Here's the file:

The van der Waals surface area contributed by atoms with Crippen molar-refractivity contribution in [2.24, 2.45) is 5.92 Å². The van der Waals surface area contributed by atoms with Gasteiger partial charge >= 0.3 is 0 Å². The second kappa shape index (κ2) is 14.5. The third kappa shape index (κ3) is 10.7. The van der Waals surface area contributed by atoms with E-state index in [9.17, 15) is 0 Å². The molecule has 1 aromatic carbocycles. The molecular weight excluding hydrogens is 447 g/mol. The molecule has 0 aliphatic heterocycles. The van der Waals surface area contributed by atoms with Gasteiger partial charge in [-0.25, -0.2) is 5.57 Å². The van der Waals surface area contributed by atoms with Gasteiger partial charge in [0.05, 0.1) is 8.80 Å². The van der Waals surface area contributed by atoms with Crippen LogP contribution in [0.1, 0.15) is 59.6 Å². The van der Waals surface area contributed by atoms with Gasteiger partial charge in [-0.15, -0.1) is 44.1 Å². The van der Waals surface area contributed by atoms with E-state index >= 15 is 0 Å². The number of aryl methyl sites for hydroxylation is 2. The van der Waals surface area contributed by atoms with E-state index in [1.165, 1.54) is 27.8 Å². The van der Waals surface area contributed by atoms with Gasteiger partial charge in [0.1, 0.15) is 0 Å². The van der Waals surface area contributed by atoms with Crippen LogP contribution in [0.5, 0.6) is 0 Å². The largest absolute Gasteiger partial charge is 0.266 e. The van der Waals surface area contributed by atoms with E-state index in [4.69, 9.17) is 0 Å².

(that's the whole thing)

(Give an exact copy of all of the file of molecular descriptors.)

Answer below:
The van der Waals surface area contributed by atoms with Crippen molar-refractivity contribution in [2.24, 2.45) is 5.92 Å². The van der Waals surface area contributed by atoms with Gasteiger partial charge >= 0.3 is 0 Å². The second kappa shape index (κ2) is 14.5. The third kappa shape index (κ3) is 10.7. The van der Waals surface area contributed by atoms with E-state index in [9.17, 15) is 0 Å². The molecule has 1 aromatic carbocycles. The molecular weight excluding hydrogens is 447 g/mol. The molecule has 0 aliphatic heterocycles. The van der Waals surface area contributed by atoms with Gasteiger partial charge in [-0.25, -0.2) is 5.57 Å². The van der Waals surface area contributed by atoms with Gasteiger partial charge in [0.05, 0.1) is 8.80 Å². The van der Waals surface area contributed by atoms with Crippen LogP contribution in [0.1, 0.15) is 59.6 Å². The van der Waals surface area contributed by atoms with Gasteiger partial charge in [-0.15, -0.1) is 44.1 Å². The van der Waals surface area contributed by atoms with E-state index >= 15 is 0 Å². The number of aryl methyl sites for hydroxylation is 2. The van der Waals surface area contributed by atoms with E-state index in [1.165, 1.54) is 27.8 Å². The van der Waals surface area contributed by atoms with Gasteiger partial charge in [0.1, 0.15) is 0 Å². The van der Waals surface area contributed by atoms with Crippen LogP contribution in [0.5, 0.6) is 0 Å². The largest absolute Gasteiger partial charge is 0.266 e. The van der Waals surface area contributed by atoms with E-state index in [4.69, 9.17) is 0 Å².